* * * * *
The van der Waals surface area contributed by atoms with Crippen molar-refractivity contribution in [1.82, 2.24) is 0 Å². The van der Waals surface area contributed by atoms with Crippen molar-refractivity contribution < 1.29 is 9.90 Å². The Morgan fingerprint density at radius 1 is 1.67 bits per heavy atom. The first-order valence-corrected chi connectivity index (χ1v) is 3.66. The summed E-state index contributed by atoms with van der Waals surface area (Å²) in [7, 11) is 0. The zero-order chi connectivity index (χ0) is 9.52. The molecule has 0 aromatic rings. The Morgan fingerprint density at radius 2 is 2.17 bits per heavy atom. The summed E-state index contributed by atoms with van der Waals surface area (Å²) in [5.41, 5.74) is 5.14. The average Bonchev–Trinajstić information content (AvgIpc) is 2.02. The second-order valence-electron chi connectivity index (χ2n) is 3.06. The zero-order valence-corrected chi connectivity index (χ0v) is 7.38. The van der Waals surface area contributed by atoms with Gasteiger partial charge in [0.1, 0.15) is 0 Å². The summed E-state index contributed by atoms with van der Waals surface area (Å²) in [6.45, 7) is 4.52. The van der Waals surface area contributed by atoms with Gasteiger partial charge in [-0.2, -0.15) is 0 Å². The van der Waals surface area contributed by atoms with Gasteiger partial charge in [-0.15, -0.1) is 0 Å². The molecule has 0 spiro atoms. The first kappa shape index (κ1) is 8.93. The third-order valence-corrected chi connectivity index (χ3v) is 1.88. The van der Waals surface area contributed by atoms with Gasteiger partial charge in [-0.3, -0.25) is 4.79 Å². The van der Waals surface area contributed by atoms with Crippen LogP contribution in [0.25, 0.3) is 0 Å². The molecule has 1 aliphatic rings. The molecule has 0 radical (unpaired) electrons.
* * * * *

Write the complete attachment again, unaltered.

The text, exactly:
The van der Waals surface area contributed by atoms with Crippen molar-refractivity contribution in [1.82, 2.24) is 0 Å². The van der Waals surface area contributed by atoms with Crippen molar-refractivity contribution < 1.29 is 9.90 Å². The Morgan fingerprint density at radius 1 is 1.67 bits per heavy atom. The first-order valence-corrected chi connectivity index (χ1v) is 3.66. The summed E-state index contributed by atoms with van der Waals surface area (Å²) in [7, 11) is 0. The zero-order chi connectivity index (χ0) is 9.52. The molecule has 0 aromatic rings. The Morgan fingerprint density at radius 2 is 2.17 bits per heavy atom. The summed E-state index contributed by atoms with van der Waals surface area (Å²) in [5.41, 5.74) is 5.14. The average Bonchev–Trinajstić information content (AvgIpc) is 2.02. The second-order valence-electron chi connectivity index (χ2n) is 3.06. The zero-order valence-corrected chi connectivity index (χ0v) is 7.38. The van der Waals surface area contributed by atoms with Gasteiger partial charge in [0.1, 0.15) is 0 Å². The summed E-state index contributed by atoms with van der Waals surface area (Å²) in [6.45, 7) is 4.52. The van der Waals surface area contributed by atoms with Gasteiger partial charge in [-0.2, -0.15) is 0 Å². The van der Waals surface area contributed by atoms with Gasteiger partial charge in [-0.15, -0.1) is 0 Å². The molecule has 0 spiro atoms. The first kappa shape index (κ1) is 8.93. The third-order valence-corrected chi connectivity index (χ3v) is 1.88. The van der Waals surface area contributed by atoms with Gasteiger partial charge in [-0.3, -0.25) is 4.79 Å². The van der Waals surface area contributed by atoms with Crippen LogP contribution in [0.25, 0.3) is 0 Å². The molecule has 1 aliphatic rings. The molecule has 0 radical (unpaired) electrons.